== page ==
Welcome to the This is Money and Share Radio podcast, brought to you in partnership with NS&I. It’s the start of a new era as Donald Trump is sworn in as the 45th President of the United States. Meanwhile across the pond Theresa May swore out of Europe spelling out her 12 point plan for leaving. What of the impact on the pound in your pocket though? It’s rapidly devaluing on the back of uncertainty whilst rising inflation threatens to strip its spending power further, especially if saved in one of Britain’s worst accounts. To add to the misery there’s also a warning from Mark Carney we may be storing up problems overspending and racking up debt. To make sense of all these financial woes current and future Georgie Frost is joined by Editor Simon Lambert and Personal Finance Editor Rachel Rickard Straus. They also discuss how to solve some of the biggest money rip-offs and financial wrongs whilst Simon takes on a new road tax which could see a small hatchback being charged the same as a 5.0 litre Mustang. This is Money is presented by Georgie Frost in partnership with NS&I.
Georgie Frost is joined in the studio by Independent personal finance expert, Simon Read. Today they discuss the big story of the day, a UK High Court ruled that the government does not have the power to trigger the Article 50 process without a parliamentary vote. Eslewhere, it's good news for the economy as interest rates have been kept on hold because the economy's doing better than expected. But, nearly a quarter of under-40s don't save into a pension due to debts. All these stories and more on The News Review.
Georgie Frost is joined in the studio by Simon McCulloch, commercial director at comparethemarket.com. Today they discuss the rise in online financial scams as well as how a payday lending business could be forced to pay back £35m to its borrowers. Plus is the cashless society making us spend more? All these stories and more on The News Review.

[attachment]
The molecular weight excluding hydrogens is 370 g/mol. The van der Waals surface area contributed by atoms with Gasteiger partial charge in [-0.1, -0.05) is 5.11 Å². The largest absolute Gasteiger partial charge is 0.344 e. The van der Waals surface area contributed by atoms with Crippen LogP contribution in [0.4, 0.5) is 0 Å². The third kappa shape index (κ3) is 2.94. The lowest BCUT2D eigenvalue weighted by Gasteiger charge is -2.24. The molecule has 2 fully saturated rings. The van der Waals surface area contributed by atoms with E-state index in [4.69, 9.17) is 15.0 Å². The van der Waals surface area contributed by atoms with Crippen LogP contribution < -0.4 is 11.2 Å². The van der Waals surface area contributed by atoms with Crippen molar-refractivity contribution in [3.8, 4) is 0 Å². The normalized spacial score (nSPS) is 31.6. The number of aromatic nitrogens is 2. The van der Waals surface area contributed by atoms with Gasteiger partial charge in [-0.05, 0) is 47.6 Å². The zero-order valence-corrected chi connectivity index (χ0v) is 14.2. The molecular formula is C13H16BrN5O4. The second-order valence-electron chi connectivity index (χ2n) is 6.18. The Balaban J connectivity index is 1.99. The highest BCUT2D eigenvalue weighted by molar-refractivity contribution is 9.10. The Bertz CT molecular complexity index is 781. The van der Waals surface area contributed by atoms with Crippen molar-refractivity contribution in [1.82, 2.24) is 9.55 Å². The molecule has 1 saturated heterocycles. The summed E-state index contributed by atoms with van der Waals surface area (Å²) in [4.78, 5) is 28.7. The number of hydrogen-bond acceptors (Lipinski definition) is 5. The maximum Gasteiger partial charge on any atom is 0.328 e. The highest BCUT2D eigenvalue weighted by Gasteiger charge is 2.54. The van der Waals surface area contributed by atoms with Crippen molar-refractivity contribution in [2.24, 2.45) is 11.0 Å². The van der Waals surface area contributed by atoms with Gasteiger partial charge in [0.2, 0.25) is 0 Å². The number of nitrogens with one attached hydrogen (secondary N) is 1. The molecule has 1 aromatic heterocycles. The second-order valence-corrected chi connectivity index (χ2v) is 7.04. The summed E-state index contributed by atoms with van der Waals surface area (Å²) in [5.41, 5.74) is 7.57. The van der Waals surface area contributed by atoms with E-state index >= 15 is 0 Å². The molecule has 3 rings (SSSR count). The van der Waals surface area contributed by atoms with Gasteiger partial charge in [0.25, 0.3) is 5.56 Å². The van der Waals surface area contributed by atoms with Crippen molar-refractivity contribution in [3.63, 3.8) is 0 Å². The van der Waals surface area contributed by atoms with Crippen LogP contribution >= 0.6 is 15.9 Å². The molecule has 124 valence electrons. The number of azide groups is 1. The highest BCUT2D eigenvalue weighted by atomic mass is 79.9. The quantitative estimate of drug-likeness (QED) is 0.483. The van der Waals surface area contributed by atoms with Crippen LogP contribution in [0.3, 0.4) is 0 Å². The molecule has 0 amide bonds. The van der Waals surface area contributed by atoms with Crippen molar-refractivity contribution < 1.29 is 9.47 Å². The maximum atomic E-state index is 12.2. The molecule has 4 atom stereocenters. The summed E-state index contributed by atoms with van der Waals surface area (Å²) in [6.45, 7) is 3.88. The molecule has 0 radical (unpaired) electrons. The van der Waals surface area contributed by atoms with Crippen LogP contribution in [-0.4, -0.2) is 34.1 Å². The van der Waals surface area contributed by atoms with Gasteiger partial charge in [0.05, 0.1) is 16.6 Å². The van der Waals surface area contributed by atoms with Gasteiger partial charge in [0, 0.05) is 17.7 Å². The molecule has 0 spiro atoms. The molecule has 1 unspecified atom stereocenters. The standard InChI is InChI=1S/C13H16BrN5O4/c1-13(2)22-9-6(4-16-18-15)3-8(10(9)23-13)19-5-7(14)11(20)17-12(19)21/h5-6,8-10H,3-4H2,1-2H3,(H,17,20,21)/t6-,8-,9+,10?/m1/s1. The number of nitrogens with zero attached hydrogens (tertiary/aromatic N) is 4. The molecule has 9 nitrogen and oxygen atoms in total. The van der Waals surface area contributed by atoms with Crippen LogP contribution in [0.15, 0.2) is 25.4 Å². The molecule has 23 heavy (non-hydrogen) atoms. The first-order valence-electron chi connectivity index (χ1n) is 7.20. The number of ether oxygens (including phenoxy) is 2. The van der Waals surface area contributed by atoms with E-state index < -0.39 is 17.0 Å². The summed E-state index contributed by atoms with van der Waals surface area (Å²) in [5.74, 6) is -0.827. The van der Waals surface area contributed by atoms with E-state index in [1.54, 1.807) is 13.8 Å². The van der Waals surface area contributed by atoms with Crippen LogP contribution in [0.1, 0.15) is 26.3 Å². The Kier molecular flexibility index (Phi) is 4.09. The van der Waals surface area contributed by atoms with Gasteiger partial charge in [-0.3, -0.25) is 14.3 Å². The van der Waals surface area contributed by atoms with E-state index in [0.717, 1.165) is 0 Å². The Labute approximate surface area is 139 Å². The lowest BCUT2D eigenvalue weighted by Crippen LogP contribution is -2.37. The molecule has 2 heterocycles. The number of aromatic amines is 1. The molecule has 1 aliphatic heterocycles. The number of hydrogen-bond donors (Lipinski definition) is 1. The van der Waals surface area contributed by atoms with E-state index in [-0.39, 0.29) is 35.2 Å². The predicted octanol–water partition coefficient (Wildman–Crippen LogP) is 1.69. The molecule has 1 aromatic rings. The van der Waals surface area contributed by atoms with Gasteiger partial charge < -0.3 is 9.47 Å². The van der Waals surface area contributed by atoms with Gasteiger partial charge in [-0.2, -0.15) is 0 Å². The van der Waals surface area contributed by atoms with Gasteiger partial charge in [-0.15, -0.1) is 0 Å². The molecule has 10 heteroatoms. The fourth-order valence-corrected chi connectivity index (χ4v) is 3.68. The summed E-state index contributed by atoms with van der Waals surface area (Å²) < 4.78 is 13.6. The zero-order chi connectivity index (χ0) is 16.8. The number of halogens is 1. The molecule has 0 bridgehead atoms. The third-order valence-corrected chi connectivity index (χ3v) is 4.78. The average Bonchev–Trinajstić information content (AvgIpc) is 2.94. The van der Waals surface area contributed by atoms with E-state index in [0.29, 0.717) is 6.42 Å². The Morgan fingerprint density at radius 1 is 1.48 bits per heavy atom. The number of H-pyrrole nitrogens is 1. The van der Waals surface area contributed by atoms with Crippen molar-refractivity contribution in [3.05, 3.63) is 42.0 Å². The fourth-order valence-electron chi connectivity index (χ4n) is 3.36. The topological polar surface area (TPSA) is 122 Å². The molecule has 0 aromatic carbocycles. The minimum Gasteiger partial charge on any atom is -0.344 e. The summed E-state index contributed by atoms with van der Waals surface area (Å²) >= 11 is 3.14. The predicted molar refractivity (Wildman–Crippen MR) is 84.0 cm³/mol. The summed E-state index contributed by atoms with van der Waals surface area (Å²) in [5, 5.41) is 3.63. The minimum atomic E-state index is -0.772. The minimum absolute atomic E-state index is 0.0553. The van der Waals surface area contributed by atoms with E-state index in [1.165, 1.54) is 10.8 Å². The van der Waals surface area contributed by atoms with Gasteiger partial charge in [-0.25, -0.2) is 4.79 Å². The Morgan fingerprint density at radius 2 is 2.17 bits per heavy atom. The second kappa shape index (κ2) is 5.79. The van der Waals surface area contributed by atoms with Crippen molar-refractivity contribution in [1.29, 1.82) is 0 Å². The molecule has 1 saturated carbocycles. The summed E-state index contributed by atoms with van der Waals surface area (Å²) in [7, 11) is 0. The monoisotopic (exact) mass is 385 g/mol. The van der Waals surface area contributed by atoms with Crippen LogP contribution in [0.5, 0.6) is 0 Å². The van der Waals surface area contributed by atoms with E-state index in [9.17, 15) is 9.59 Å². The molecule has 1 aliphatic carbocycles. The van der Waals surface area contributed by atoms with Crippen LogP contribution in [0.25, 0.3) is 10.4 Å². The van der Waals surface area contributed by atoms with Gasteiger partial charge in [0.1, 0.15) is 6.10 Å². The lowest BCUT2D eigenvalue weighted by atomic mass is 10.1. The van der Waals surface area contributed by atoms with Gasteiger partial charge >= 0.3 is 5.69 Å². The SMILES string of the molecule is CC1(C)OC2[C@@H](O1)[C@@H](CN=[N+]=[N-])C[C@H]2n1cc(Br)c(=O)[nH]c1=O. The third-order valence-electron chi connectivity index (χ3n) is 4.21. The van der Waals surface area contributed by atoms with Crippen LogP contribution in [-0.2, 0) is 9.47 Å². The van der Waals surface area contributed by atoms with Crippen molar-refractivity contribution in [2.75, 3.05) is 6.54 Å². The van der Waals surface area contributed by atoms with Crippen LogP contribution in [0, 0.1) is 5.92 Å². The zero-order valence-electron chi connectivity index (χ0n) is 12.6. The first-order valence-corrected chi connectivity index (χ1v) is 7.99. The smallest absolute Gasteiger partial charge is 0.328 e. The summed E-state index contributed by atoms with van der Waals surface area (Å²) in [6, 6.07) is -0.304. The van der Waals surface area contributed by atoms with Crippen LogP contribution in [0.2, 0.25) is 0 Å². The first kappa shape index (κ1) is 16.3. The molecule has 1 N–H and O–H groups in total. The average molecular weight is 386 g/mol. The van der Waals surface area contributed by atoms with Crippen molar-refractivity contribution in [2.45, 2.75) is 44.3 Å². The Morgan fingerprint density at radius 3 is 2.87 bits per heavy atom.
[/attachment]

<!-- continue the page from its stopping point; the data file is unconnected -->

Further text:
This week financial journalists Lindsay Cook and Anne Caborn take on the banks accused of closing accounts without warning. The Sucker Punch is this week awarded to representative rates and we hear how to haggle on the high street.
Georgie Frost is joined by financial planner David Braithwaite from Citrus Financial. Today they discuss allegations the governor of the Bank of England over-egged economic warnings over Brexit as well as future predictions for house prices. Plus with the ongoing controversy over Sports Direct they look at the rise of zero hour contracts. All these stories and more on The News Review.
Georgie Frost is joined in the studio by Share's senior analyst Ed Bowsher. Today they discuss calls to limit further increases to the minimum wage as well as the continuing rise in PPI complaints. Plus they look at the new iPhone 7 unveiled today. All these stories and more on The News Review.
On the show this week, we're taking a look back at the very best of our weekly financial analysis and commentary, in partnership with NS&I, over the past few months. And what a few months it has been! From Brexit to the Bank of England rate cuts, and don’t forget the BHS and Sports Direct scandals. We’re going to take you back, and get some perspective on it all. Maybe it will start to make sense... We'll also be looking at the major takeover of Britain’s own ARM holdings, a much-loved current account getting its rates slashed, and the best and worst of Great British Auto Manufacturing.
This is Money is presented by Georgie Frost, in partnership with NS&I
Rachel Rickard-Straus, Lee Boyce, Richard Browning, Simon Lambert